Participants in RSI’s Kane County, Illinois, Eviction Mediation Program continue to have an overall positive experience, recent surveys suggest, though tenants responding to the survey tended to rate the fairness of their mediator more highly than they rated the fairness of the process itself.
RSI implemented the mediation program in 2021 to mitigate the eviction surge precipitated by the COVID-19 pandemic. Thanks to ongoing grant funding from the Illinois Equal Justice Foundation, RSI continues to administer and monitor the program.
The Survey and Respondents
RSI’s most recent survey report examines responses from participants in the 264 eviction mediations held in Kane County from March 1–June 30, 2023. After every mediation, participants were invited via email or text to complete an online survey about their experience. In all, 62 participants responded to the survey — 31 tenants, four landlords and 27 attorneys. A full report on the survey findings is available here.
The survey sought participant opinions regarding fairness, trust and satisfaction. Participants were asked to respond to the questions using a seven-point scale, which we consolidated into three categories: low (1-2), medium (3-5), and high (6-7). In addition, participants were sometimes invited to add comments to their responses.
We asked participants: How fairly did the mediator treat you? Their responses were largely positive, with 81% of respondents rating the fairness of the mediator highly. To explore more of their perceptions about the mediator, we also asked: How much did you trust the mediator? Their responses to this question also were positive overall, with 79% of respondents rating their trust of the mediator highly.
Turning more broadly to participants’ experience of the mediation process as a whole, we asked: Overall, how fair was the mediation process? Most of the participants who responded felt that the mediation was fair overall, with 73% saying it was highly fair.
Tenants on Mediator, Process Fairness
Interestingly, however, tenants tended to give the mediator higher ratings for fairness than they gave the overall process. For example, only 60% of tenants found the overall process fair, while 78% of tenants felt the mediator treated their side fairly. There was a similar, albeit smaller, shift observed in attorneys’ ratings, with 85% rating the mediation process as fair, compared with 89% who felt the mediator treated them fairly. We did not observe a similar trend in landlords’ responses.
We asked tenants to explain their overall fairness ratings. Their comments may shed some light on why some tenants rated the fairness of the mediation process lower than they rated how fairly the mediator treated them. Tenants who rated overall fairness highly focused on the clarity mediators provided them, describing mediators as “helpful,” “nice,” and going “above and beyond in making sure that I understood [and] felt comfortable.” Several tenants also appreciated having a voice and feeling respected, with comments mentioning being able to “tell [their] story of how [they] got to where [they were]” and saying that mediators “made [them] feel like an actual person and not just some case number.” In contrast, tenants that gave medium and low ratings on overall fairness tended to focus their frustrated comments on landlords, rather than the mediator or the program; for example, some tenants who gave medium ratings on overall fairness still referred to the mediator as “gracious” and “fantastic” in their additional comments.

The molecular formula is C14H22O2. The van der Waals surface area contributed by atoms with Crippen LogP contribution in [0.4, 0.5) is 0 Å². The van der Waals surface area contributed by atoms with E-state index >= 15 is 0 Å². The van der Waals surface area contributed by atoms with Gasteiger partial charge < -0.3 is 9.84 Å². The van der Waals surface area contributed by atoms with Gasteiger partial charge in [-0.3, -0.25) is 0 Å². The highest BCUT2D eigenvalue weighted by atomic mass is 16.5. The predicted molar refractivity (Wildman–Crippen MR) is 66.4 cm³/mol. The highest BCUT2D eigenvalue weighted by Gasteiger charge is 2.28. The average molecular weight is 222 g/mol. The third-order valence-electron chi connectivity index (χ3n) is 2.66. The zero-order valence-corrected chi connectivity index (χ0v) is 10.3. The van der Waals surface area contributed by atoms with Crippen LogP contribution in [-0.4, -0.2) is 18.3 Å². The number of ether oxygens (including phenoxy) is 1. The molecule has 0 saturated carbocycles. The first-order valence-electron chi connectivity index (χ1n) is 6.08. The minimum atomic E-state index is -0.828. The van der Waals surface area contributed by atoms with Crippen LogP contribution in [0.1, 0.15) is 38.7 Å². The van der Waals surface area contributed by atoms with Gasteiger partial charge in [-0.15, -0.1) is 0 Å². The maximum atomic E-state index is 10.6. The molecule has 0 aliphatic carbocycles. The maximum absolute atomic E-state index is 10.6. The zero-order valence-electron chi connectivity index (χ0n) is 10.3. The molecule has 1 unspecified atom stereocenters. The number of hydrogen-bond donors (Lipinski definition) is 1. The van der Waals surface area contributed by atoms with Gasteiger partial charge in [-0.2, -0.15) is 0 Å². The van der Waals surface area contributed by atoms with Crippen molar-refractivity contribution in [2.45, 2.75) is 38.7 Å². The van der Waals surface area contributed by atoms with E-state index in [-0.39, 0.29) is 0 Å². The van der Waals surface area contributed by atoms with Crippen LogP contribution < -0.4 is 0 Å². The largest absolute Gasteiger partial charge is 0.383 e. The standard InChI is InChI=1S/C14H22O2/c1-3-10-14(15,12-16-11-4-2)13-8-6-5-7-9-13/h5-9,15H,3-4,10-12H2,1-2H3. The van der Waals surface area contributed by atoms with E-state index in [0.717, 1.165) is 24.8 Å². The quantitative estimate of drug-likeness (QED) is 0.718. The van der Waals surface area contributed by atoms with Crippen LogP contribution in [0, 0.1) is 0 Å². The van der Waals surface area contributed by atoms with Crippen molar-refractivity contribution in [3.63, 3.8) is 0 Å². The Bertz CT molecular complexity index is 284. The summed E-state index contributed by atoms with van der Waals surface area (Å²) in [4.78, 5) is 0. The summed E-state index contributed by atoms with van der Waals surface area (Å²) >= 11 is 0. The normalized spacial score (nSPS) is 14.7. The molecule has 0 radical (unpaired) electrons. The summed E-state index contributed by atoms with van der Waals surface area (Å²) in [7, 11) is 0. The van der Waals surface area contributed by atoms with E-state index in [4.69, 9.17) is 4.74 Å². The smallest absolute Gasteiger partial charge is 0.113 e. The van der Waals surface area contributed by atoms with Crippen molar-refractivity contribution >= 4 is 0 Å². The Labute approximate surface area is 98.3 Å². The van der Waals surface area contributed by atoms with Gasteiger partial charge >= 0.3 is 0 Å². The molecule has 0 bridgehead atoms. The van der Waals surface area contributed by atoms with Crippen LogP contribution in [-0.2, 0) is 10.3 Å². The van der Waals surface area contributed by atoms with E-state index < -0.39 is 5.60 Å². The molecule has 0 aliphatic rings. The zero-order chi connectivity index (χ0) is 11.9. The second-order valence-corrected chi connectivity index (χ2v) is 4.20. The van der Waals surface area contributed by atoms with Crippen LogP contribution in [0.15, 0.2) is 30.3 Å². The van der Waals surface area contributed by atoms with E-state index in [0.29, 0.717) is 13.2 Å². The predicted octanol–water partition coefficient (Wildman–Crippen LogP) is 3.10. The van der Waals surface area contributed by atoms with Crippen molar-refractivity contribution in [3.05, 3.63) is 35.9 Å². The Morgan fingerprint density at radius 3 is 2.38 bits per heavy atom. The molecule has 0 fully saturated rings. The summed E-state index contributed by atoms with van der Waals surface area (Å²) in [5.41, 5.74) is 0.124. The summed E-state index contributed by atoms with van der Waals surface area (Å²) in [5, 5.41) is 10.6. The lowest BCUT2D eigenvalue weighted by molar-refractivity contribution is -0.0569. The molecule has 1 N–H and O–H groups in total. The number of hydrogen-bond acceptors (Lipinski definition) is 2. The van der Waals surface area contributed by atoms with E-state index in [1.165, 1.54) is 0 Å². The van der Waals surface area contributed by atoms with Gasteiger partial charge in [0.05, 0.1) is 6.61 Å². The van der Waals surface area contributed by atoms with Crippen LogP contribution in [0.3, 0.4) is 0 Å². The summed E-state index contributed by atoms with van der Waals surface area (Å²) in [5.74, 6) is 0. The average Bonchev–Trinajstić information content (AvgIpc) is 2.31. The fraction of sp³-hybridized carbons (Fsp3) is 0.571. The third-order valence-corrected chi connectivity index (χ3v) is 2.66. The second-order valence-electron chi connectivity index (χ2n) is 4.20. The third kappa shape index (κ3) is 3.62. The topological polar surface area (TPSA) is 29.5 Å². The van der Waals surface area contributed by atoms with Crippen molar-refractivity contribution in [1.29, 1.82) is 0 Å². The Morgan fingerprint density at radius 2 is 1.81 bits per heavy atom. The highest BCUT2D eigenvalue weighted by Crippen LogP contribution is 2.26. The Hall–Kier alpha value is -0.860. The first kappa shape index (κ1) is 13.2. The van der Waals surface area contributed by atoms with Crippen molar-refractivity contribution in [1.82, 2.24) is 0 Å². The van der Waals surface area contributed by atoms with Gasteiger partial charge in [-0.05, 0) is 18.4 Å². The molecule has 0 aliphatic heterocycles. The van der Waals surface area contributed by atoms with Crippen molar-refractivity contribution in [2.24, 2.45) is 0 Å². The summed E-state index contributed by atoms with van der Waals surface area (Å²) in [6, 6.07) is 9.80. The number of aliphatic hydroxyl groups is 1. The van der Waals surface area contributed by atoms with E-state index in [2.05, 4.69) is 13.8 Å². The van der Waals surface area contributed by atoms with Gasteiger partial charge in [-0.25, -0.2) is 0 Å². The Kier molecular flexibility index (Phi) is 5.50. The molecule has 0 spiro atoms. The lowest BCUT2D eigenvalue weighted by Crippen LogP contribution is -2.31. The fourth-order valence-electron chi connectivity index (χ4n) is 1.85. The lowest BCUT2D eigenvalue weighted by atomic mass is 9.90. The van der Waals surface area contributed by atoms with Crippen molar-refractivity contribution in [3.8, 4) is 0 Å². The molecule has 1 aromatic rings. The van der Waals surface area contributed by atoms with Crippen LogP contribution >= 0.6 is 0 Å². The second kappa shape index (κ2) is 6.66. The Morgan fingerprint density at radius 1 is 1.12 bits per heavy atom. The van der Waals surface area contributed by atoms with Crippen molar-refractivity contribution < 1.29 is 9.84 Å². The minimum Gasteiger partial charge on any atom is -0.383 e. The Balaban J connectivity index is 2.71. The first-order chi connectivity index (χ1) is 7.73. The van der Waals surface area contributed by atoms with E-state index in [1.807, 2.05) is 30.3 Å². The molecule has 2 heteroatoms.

Landlord, Attorney Perspectives
All four landlords gave a high rating for process fairness. The two who explained their answers praised the rental assistance program that RSI regularly refers tenants to and acknowledged the benefit of an objective mediator’s “fresh perspective.”
Attorneys who rated the overall fairness highly described the benefits of having a facilitated dialogue so that both parties can speak their minds and consider their options. The few attorneys who rated the process as medium or low on fairness were frustrated with specific mediator actions; one comment stated that the mediator was “disrespectful to the plaintiff in many ways,” including because of their “lack of knowledge and deference to the defendant.”
Likelihood of Recommending Mediation
In order to further explore participant satisfaction, we asked participants: If a friend or colleague had a dispute like yours, how likely are you to recommend eviction mediation? Most of the participants who responded were likely to recommend mediation to a friend or colleague, with 70% saying they were highly likely to recommend it. One tenant commented that “It would be an absolute mistake no[t] going through mediation. It is the best decision when going through this type of process.” Only four tenants were unlikely to recommend mediation.
Attorneys who were highly satisfied with the mediation process commented on the benefit of, as one said, “a solution that both sides had some part in reaching.” Meanwhile, an attorney who was less satisfied with the mediation process cited “partial” mediators as a negative.
Overall, the survey responses indicate that the program continues to provide a positive experience to participants. Those who completed the survey generally had very positive perceptions of the mediators and the program, with most giving high ratings on fairness, trust and satisfaction. Some participants’ comments point to a possible topics for ongoing mediator education.
For more background on RSI’s 16th Judicial Circuit of Illinois Eviction Mediation Program, serving Kane County, read our evaluation of the first full year of the program, Addressing Eviction Holistically, published in late 2022, or RSI Director of Research Jennifer Shack’s blog summarizing its findings.